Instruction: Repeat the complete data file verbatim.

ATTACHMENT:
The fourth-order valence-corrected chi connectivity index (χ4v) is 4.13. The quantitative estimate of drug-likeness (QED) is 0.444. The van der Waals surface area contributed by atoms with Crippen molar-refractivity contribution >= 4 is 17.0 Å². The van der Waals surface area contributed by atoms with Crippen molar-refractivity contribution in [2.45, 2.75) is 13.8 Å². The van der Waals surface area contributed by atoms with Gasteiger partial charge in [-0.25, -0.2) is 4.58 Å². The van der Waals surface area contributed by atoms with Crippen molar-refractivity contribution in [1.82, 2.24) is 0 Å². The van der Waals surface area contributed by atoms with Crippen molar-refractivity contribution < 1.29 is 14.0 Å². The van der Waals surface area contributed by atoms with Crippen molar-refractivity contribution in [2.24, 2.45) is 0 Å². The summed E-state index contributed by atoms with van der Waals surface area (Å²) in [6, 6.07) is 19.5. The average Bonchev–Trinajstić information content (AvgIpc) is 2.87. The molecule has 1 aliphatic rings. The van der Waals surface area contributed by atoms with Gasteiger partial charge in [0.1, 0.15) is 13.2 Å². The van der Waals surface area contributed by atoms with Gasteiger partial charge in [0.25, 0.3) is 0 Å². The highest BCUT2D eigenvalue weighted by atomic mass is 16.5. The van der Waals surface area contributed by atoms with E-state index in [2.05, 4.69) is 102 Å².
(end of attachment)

The fourth-order valence-corrected chi connectivity index (χ4v) is 4.13. The quantitative estimate of drug-likeness (QED) is 0.444. The van der Waals surface area contributed by atoms with Crippen molar-refractivity contribution >= 4 is 17.0 Å². The van der Waals surface area contributed by atoms with Crippen molar-refractivity contribution in [2.45, 2.75) is 13.8 Å². The van der Waals surface area contributed by atoms with Gasteiger partial charge in [-0.25, -0.2) is 4.58 Å². The van der Waals surface area contributed by atoms with Crippen molar-refractivity contribution in [1.82, 2.24) is 0 Å². The van der Waals surface area contributed by atoms with Crippen molar-refractivity contribution < 1.29 is 14.0 Å². The van der Waals surface area contributed by atoms with Crippen molar-refractivity contribution in [2.24, 2.45) is 0 Å². The summed E-state index contributed by atoms with van der Waals surface area (Å²) in [6, 6.07) is 19.5. The average Bonchev–Trinajstić information content (AvgIpc) is 2.87. The molecule has 1 aliphatic rings. The van der Waals surface area contributed by atoms with Gasteiger partial charge in [0.1, 0.15) is 13.2 Å². The van der Waals surface area contributed by atoms with Gasteiger partial charge in [0.25, 0.3) is 0 Å². The highest BCUT2D eigenvalue weighted by atomic mass is 16.5. The van der Waals surface area contributed by atoms with E-state index in [2.05, 4.69) is 102 Å².